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316                                     Jack Fritscher, Ph.D.
            and Sam Steward). The cover and the 10 interior illustrations — one for
            each chapter — were drawn by Tom Clave (aka Tom Hinde). Hinde’s
            drawings in that book are original and distinctive, yet seem to share the
            nervous, speedy South-of-Market look similar to drawings by legendary
            drug-addict artist, Chuck Arnett. Tom gave me a copy of this limited
            edition novel in 1977, and I treasure it to this day.
               Tom Hinde’s personal story in a sense is the story of Drummer — out
            of many stories of Drummer. The 1970s were a Golden Age before HIV
            sucked out the gold and turned the light as fluorescent as an ICU.
               Tom Hinde, born in San Francisco, was the kind of artist Drummer
            needed to invent itself. His story is typical of how personal sex encounters
            led into the pages of Drummer at a time when everybody was fucking
            everybody else. Tom Hinde, a brilliant erotic artist of submission, was
            both my friend and playmate. He starred as “the martyr” in my two-reel
            Super-8 color film, The Imitation of Art (1973), two years before Drummer
            was invented. The film trans-substantiated Tom’s autobiographical S&M
            drawings onto his own flesh, which, of course, made him so much the
            more interesting as an artist whose lust included the performance art of
            his own erotic suffering. I filmed the movie at Allan Lowery’s playroom
            on Castro near 15  Street. David Sparrow did the lighting. My films and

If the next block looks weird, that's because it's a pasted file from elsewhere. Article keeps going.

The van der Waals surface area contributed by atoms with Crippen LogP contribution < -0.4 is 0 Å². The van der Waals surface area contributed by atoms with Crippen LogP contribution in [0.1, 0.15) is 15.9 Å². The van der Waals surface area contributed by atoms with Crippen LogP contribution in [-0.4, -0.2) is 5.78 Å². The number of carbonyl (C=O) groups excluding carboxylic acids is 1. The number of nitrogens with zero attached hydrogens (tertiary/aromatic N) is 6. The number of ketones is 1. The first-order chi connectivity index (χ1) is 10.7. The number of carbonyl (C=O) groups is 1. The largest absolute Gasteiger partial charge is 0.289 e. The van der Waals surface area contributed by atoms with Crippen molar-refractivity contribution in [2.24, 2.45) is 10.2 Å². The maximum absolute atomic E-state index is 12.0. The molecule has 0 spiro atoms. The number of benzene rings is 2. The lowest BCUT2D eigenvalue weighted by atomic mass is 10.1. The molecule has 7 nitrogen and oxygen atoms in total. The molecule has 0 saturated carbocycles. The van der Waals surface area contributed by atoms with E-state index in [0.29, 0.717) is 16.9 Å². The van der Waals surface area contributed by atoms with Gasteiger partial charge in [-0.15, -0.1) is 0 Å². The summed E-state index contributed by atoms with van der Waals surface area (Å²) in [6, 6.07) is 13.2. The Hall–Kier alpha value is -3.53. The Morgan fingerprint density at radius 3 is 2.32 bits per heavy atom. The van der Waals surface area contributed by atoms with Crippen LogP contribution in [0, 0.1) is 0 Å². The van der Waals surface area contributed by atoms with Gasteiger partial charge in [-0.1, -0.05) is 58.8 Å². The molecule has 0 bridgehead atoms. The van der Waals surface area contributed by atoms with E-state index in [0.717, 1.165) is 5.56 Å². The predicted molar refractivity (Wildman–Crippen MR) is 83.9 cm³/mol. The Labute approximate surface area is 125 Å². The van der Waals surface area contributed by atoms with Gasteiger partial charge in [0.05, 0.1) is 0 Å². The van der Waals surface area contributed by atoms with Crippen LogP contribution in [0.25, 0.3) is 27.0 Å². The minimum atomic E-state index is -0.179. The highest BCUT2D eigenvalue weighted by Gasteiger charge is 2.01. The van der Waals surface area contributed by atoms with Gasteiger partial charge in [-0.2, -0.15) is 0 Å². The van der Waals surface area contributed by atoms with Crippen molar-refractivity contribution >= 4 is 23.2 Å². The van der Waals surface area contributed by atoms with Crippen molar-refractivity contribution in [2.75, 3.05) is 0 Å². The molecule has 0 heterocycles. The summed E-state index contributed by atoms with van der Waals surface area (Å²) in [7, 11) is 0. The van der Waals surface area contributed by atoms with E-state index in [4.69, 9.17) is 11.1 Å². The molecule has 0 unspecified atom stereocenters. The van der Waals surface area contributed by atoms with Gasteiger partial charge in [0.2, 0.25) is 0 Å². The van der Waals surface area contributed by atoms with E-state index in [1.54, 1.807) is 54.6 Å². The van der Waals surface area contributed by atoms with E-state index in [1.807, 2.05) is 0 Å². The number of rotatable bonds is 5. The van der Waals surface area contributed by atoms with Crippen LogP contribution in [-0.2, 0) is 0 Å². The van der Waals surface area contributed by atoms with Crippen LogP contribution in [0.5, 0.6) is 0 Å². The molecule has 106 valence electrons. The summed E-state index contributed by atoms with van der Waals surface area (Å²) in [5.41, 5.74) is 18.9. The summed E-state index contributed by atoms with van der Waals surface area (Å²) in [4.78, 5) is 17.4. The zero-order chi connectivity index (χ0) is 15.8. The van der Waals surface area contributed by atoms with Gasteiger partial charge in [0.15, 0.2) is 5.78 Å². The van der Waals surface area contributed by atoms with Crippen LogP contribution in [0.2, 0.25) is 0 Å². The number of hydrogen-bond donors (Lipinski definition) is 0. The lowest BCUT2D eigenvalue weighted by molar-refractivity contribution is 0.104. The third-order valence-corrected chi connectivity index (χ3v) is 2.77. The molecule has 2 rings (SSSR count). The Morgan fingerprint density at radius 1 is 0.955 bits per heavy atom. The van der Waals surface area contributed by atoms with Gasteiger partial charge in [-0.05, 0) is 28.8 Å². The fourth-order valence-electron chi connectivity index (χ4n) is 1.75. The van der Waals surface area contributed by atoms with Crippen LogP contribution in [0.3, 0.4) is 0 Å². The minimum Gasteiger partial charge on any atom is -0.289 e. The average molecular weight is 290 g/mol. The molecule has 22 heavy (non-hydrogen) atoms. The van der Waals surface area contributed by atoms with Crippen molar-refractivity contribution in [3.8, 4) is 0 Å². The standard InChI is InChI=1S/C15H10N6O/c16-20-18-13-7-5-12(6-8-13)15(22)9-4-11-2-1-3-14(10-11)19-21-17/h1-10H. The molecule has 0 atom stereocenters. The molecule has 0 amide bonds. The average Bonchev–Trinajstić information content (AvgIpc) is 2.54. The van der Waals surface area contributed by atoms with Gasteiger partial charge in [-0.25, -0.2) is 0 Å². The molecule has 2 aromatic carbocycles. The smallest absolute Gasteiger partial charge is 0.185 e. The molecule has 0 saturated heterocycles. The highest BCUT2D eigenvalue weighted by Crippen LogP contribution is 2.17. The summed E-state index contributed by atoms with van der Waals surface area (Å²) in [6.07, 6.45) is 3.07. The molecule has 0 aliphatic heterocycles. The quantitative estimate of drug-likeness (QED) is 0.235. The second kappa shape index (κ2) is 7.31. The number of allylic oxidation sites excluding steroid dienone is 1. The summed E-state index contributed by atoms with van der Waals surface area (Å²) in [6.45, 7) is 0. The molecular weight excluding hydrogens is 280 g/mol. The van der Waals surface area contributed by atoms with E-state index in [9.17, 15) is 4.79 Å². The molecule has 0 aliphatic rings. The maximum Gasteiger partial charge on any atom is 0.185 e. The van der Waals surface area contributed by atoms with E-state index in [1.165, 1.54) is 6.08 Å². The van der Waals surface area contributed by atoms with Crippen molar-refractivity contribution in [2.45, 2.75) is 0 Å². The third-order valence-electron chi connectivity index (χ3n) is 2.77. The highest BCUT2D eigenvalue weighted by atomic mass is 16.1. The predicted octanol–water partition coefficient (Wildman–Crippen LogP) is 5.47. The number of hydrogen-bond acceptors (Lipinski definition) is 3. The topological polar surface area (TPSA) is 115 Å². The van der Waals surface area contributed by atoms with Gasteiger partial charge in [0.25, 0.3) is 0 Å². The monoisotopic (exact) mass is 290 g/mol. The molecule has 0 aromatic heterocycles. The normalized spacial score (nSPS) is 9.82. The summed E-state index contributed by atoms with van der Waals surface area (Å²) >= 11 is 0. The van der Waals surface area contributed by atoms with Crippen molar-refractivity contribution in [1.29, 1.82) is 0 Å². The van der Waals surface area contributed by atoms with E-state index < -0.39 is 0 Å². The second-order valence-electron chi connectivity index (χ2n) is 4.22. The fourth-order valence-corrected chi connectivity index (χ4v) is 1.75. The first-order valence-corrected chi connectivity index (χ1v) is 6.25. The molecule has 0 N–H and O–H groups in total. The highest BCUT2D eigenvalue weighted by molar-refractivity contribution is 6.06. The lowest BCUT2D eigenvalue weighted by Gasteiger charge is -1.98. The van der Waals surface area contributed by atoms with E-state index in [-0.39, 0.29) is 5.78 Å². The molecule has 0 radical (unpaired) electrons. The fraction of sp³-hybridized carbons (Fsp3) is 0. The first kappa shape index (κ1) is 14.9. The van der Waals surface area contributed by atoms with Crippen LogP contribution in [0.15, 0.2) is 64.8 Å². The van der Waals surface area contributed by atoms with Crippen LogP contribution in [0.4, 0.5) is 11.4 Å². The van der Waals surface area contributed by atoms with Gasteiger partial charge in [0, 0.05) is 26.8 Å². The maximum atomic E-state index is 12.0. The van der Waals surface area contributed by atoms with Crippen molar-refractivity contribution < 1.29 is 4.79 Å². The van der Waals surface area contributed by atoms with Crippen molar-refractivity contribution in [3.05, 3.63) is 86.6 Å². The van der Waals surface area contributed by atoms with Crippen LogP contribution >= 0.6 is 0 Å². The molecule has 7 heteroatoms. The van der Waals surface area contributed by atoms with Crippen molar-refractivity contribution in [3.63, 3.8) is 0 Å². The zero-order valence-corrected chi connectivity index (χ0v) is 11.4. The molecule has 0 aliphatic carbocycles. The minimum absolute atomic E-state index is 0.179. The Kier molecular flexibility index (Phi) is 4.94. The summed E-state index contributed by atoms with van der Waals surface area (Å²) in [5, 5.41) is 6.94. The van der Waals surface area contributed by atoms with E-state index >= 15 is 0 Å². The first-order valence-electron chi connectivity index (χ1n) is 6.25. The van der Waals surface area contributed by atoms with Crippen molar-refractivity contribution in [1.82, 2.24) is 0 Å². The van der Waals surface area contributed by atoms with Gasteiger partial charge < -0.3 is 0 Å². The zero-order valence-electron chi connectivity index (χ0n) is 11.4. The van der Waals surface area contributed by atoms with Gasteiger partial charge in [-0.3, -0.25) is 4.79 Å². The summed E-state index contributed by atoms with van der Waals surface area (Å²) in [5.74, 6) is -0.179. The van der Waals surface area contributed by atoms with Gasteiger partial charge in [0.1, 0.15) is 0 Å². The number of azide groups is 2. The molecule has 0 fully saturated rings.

videos usually focus on one man on screen from the photographer’s point
            of view. If I walk into the frame, my camera is on my tripod.
               Over time, Tom Hinde introduced me to several other artists and
            bodybuilders who also wished to appear as martyrs on screen as if, I think,
            to be able to see themselves lit and angled and shot in ways even more
            intimate than in a mirror. This “suffering artist” phenomenon in the
            1970s in San Francisco was not new to me, even when “original-recipe
            martyr,” Michel Foucault, showed up to play among the Drummer salon
            on Folsom Street, because in the 1960s in New York I had shot a number
            of rather severe films of several artists and critics and writers (the names
            of the dead, the famous, and the still living are deleted). In San Francisco,
            one in my series of S&M films, Muscle Agonistes (1972), was shot in the
            same location as was Tom Hinde. The little epic starred Tom Hinde’s
            friend, the very handsome blond bodybuilder Robert Walker who was a
            painter famous as a muralist in Los Angeles interior design. He was also
            the personal chef for the very famous “name deleted,” the doyenne of the
            San Francisco social scene whom Armistead Maupin fictionalized in Tales
            of the City.
                (Many of my Super-8 films and 35mm transparencies — some shot
            with Tony Tavarossi at the Slot Hotel in the Stocks Room #226 — pre-
            miered during a number of performance-art “happenings” staged with
            the poet Ron Johnson at the No Name bar on Folsom Street during

          ©Jack Fritscher, Ph.D., All Rights Reserved—posted 05-05-2017
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